Background: Tobacco consumption constitutes a sizable portion of household consumption expenditure, which can lead to reduced expenditures on other basic commodities. This is known as the crowding-out effect. This study analyzes the crowding-out effect of tobacco consumption in Bangladesh, and the research findings have relevance for strengthening the tobacco control for improving health and well-being. Methods: We analyzed data from the Bangladesh Household Income and Expenditure Survey 2010 to examine the differences in consumption expenditure pattern between tobacco user and non-user households. We further categorize tobacco user households in three mutually exclusive groups of smoking-only, smokeless-only, and dual (both smoking and smokeless); and investigated the crowding-out effects for these subgroups. We compared the mean expenditure shares of different types of households, and then estimated the conditional Engel curves for various expenditure categories using Seemingly Unrelated Regression (SUR) method. Crowding-out was considered to have occurred if estimated coefficient of the tobacco use indicator was negative and statistically significant. Results: We find that tobacco user households on average allocated less in clothing, housing, education, energy, and transportation and communication compared to tobacco non-user households. The SUR estimates also confirmed crowding-out in these consumption categories. Mean expenditure share of food and medical expenditure of tobacco user households, however, are greater than those of tobacco non-user households. Albeit similar patterns observed for different tobacco user households, there were differences in magnitudes depending on the type of tobacco-use, rural-urban locations and economic status. Conclusion: Policy measures that reduce tobacco use could reduce displacement of commodities by households with tobacco users, including those commodities that can contribute to human capital investments.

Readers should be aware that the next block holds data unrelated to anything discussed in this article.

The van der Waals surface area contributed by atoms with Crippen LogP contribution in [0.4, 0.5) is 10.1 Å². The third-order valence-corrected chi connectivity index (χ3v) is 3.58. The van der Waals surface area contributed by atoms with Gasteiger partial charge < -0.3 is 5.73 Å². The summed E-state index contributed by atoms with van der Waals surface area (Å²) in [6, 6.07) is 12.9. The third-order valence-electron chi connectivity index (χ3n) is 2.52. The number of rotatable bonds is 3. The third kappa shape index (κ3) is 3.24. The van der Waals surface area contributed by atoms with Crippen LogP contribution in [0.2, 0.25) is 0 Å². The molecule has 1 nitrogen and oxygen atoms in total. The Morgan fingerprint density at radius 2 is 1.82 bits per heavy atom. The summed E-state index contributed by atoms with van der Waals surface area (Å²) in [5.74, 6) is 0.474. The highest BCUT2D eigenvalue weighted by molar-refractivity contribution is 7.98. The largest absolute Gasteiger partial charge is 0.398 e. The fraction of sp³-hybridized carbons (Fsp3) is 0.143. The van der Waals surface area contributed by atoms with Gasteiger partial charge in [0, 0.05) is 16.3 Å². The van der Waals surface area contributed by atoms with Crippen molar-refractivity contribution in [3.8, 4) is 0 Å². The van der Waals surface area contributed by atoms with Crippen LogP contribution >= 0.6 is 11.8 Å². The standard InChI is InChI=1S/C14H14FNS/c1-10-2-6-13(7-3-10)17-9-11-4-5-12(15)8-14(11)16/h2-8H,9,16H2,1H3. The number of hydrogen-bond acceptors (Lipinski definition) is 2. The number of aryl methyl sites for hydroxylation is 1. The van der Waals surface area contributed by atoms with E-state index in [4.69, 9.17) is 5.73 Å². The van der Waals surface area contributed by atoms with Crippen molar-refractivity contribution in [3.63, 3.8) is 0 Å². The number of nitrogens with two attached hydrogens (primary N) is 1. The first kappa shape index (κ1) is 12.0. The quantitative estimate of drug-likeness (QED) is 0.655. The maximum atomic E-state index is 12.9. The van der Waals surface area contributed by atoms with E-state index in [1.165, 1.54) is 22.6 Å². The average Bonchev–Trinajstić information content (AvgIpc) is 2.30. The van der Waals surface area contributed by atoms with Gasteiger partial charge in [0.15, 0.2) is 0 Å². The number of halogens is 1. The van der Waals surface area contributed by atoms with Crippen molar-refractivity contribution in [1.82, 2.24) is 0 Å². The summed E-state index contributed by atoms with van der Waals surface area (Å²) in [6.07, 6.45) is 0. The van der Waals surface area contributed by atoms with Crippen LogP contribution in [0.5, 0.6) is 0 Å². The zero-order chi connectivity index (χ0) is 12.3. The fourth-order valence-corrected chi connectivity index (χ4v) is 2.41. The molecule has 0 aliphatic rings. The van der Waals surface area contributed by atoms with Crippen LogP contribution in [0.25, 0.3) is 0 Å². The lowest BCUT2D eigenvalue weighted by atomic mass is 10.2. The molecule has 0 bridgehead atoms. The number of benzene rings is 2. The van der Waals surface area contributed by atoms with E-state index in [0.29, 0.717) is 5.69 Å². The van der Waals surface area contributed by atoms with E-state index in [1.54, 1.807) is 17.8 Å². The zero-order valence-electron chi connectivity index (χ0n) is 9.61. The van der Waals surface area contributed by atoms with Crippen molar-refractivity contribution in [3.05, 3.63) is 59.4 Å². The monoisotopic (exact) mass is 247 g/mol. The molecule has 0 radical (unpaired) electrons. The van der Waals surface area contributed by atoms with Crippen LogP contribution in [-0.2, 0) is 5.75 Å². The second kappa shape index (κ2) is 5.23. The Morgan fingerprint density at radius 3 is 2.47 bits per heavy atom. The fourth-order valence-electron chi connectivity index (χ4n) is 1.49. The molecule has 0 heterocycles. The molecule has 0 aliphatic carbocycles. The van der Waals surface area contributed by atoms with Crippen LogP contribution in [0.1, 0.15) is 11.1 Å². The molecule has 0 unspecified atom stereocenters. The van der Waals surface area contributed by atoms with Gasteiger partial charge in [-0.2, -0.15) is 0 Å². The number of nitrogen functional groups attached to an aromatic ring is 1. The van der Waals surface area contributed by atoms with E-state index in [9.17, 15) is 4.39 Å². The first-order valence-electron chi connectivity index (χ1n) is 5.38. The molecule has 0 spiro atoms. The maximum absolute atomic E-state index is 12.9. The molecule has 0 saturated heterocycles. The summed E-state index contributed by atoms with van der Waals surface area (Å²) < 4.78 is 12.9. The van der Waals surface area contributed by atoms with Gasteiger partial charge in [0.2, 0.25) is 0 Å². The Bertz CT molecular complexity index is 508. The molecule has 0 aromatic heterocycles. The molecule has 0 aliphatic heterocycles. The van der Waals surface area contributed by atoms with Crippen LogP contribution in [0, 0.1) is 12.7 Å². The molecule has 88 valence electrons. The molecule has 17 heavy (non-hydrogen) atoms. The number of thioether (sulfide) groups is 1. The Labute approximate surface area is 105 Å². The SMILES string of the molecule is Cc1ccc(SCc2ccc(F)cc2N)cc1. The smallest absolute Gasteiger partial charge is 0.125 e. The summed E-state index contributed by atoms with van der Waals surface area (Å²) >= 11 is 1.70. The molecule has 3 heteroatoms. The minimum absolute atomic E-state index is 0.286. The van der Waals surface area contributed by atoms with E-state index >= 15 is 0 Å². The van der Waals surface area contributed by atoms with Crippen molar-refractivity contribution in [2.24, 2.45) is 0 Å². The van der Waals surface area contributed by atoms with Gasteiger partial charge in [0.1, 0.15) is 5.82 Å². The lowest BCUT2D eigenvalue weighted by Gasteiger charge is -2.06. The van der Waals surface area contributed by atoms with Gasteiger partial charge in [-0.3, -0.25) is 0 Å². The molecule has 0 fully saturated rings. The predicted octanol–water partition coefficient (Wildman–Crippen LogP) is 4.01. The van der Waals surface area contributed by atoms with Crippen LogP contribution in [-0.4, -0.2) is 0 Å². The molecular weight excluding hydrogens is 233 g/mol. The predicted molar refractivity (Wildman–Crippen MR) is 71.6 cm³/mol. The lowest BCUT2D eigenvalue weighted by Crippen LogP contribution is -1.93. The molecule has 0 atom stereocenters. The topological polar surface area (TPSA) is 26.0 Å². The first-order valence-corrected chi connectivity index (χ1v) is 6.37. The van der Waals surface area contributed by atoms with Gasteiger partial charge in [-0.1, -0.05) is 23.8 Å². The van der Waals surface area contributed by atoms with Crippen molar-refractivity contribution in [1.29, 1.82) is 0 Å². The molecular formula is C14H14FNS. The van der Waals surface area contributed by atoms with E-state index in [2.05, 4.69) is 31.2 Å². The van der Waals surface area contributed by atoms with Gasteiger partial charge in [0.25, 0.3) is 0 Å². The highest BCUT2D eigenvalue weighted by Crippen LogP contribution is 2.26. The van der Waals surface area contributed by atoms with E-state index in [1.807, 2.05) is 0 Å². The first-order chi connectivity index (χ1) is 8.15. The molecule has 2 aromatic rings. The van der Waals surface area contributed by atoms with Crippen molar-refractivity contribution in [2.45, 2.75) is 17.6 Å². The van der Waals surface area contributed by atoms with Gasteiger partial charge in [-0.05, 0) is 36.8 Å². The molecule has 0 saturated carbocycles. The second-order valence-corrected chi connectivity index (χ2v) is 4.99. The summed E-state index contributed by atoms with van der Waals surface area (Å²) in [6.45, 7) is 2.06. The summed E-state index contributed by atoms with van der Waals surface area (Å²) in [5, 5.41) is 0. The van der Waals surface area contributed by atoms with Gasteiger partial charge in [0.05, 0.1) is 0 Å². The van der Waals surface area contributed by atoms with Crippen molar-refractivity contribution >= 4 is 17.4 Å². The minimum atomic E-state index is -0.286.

• Role of Phytoestrogens in Cancer Therapy

      Virk-Baker, Mandeep; Nagy, Tim R.; Barnes, Stephen (Theime Medical Publishers, 2010)
      Cancer is a leading cause of death worldwide, and the numbers of new cancer cases are expected to continue to rise. The main goals of cancer therapy include removing the primary tumor, preventing the spread of distant metastases, and improving survival and quality of life for the patients. To attain these goals of cancer therapy, the combination of different chemotherapeutics, as opposed to the conventional single-agent treatment, is an emerging area of research. Given the potential risks of drug toxicity in such treatment, the focus is to have a second compound that increases the anticancer potential of the primary agent but which reduces toxicity. There is an ever growing interest in treatment with natural compounds, such as plant phytoestrogens, as an adjuvant cancer therapy along with conventional cancer therapy. The question remains whether or not adding these compounds to the cancer therapy regimen as a second agent would be beneficial, and if they are safe to be used among cancer patients. The current literature suggests that phytoestrogen treatment is capable of inducing G2/M cell cycle arrest in a number of cancer cell lines, as well as upregulating cell cycle inhibitory molecules. Phytoestrogen therapy has been shown to inhibit inflammation, angiogenesis and metastases in various in vivo tumor models, and pronounced benefits have been observed when combined with radiation therapy. The lack of side effects from phase I and II clinical trials of phytoestrogens in cancer therapy points towards their safety, but to further understand their added benefit clinical studies with large sample sizes are required. We have reviewed the recent research studies in these areas in an attempt to find evidence for their role in cancer therapy as well as safety.
    • Comparative analysis of diet and tobacco use among households in Bangladesh

      Virk-Baker, Mandeep; Husain, Muhammad Jami; Parascandola, Mark (European Publishing, 2019-03)